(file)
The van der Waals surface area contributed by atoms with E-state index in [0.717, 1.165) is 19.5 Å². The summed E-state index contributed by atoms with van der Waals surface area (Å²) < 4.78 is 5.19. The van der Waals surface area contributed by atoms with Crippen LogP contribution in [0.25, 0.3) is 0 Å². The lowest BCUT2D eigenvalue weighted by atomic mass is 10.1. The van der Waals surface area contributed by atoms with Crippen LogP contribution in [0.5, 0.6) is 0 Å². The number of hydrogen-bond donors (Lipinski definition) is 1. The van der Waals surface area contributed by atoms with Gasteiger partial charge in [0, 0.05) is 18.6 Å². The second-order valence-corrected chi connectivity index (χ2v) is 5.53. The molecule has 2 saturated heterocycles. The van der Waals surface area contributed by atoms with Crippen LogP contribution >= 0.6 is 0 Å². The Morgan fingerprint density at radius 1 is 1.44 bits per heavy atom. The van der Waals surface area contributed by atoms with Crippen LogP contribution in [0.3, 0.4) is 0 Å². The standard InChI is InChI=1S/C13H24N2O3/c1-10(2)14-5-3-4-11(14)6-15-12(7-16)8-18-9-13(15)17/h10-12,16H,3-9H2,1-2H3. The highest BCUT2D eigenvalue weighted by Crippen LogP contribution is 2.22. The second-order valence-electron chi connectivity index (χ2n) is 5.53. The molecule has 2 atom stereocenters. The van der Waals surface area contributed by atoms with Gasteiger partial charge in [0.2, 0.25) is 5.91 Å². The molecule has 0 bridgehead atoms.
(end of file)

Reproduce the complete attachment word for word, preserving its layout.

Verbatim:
The van der Waals surface area contributed by atoms with E-state index in [0.717, 1.165) is 19.5 Å². The summed E-state index contributed by atoms with van der Waals surface area (Å²) < 4.78 is 5.19. The van der Waals surface area contributed by atoms with Crippen LogP contribution in [0.25, 0.3) is 0 Å². The lowest BCUT2D eigenvalue weighted by atomic mass is 10.1. The van der Waals surface area contributed by atoms with Crippen LogP contribution in [0.5, 0.6) is 0 Å². The number of hydrogen-bond donors (Lipinski definition) is 1. The van der Waals surface area contributed by atoms with Gasteiger partial charge in [0, 0.05) is 18.6 Å². The second-order valence-corrected chi connectivity index (χ2v) is 5.53. The molecule has 2 saturated heterocycles. The van der Waals surface area contributed by atoms with Crippen LogP contribution >= 0.6 is 0 Å². The Morgan fingerprint density at radius 1 is 1.44 bits per heavy atom. The van der Waals surface area contributed by atoms with Crippen LogP contribution in [0.3, 0.4) is 0 Å². The standard InChI is InChI=1S/C13H24N2O3/c1-10(2)14-5-3-4-11(14)6-15-12(7-16)8-18-9-13(15)17/h10-12,16H,3-9H2,1-2H3. The highest BCUT2D eigenvalue weighted by Crippen LogP contribution is 2.22. The second-order valence-electron chi connectivity index (χ2n) is 5.53. The molecule has 2 atom stereocenters. The van der Waals surface area contributed by atoms with Gasteiger partial charge in [0.2, 0.25) is 5.91 Å². The molecule has 0 bridgehead atoms.